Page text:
The famous German philosopher Georg Hegel once famously said, “We learn from history that we learn nothing from history.” As gloomy as that sounds, it might be comforting to many today that the period between the early 2000s to the 2020s has been considered humanity’s most peaceful years. This statistic gives a relative measure of peace, for even in 2003, at the height of global peace, the world was still plagued with around 30 wars. Today as many first-world nations still battle between right and left-wing ideologies, it falls on Generation Z (also labelled “Gen Z” or “Zoomers”) to make their conclusions to shape the future. To come to a suitable and accurate inference, one must conduct a literature survey, as it reduces the probability of errors. Gen Z would have to complete their literature survey through history.
There are two trails of thought that the modern-day Zoomer will have to consider from historical figures. Must we repeat what they did to achieve something better? Or must we learn from what they did so that we know what NOT to do, hence do better?
Let us consider the former trail of thought. The Ancient Greeks began to revolutionize the study of philosophy and science (then called Natural philosophy) in the 6th century BC. This pre-Socratic era was the tide that eventually would not only shape the political schools of thought but also bring generations of scientists who would commit their lives to improve the world's ways. In a way, searching for answers could be considered a tradition passed down through time. Great men inspired scientists and philosophers in the Middle Ages before them to carry on the act of seeking answers. This, in turn, was followed by the political and industrial revolution in the renaissance, which created a ripple effect seen around us today. Ergo, the pursuit of seeking answers was a repetition of acts from the past. Another context of repeating a historical feat was how the French revolution inspired America to bring about constitutionalism and parliamentarianism. Does this mean that the repetition of historical acts is beneficial to humanity?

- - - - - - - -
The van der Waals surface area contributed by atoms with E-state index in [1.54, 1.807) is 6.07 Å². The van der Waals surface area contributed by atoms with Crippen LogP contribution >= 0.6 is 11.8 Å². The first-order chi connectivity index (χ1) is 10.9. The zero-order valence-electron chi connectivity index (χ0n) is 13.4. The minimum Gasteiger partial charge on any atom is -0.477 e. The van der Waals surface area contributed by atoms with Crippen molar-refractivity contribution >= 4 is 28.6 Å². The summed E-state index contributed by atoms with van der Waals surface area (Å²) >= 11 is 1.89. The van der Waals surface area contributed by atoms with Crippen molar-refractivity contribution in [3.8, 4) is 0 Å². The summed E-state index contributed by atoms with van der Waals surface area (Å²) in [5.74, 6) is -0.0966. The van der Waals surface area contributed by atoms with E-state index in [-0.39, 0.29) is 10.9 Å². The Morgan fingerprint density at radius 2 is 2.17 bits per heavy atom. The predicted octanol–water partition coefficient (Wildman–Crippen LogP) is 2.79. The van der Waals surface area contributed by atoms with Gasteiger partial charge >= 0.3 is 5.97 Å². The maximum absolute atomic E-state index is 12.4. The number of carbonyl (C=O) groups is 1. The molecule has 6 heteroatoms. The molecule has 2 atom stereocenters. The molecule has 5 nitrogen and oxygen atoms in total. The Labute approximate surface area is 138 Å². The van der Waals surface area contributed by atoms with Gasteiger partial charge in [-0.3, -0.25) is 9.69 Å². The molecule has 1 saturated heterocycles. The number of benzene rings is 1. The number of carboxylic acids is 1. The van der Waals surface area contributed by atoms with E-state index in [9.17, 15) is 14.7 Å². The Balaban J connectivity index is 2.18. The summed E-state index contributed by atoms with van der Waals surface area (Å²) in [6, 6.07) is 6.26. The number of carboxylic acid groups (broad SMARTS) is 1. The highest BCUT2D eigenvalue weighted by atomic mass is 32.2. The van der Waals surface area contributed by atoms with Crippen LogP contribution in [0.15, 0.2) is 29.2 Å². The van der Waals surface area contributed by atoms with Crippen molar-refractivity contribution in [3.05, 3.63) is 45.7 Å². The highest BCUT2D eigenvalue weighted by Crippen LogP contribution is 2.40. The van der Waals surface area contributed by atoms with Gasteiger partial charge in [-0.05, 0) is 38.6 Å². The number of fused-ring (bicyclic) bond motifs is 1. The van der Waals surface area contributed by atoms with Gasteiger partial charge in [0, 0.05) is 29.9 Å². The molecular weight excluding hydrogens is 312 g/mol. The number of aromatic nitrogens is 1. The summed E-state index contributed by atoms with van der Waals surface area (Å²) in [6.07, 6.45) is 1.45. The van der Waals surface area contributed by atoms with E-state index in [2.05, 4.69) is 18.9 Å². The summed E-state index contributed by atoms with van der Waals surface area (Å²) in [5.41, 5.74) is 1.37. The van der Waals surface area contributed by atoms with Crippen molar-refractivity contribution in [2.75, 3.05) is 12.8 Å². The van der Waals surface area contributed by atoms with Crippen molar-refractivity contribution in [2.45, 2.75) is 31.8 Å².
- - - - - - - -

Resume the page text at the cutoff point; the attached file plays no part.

To find out, we now consider the second trail of thought. To not repeat history. For this, let us consider one of the most famous case studies of history that were repeated. During the summer of 1812, Napoleon Bonaparte launched a campaign to conquer Russia. The campaign failed. Only one-third of Napoleon’s army were French, two-thirds being soldiers from armies he had previously beaten and absorbed. These soldiers did not feel the importance of Napoleon’s conquest, and hence, the French suffered a monumental loss by December. To add to the damage, the Russian winter had not favoured the French Army. Eventually, Napoleon lost many of his men to the harsh Russian winter.
German dictator Adolf Hitler was a man who admired Napoleon and set out to achieve what Napoleon could not. He ordered a Russian campaign called Operation Barbarossa in the summer of 1941. In this instance, the panzers of the Third Reich were inefficient on the muddy and bumpy Russian roads, which slowed the progress of the German army. Like Napoleon, Hitler’s army faced the wrath of Russian winter, with many soldiers abandoning the conquest. This was the turning point in the Allied efforts to win the war.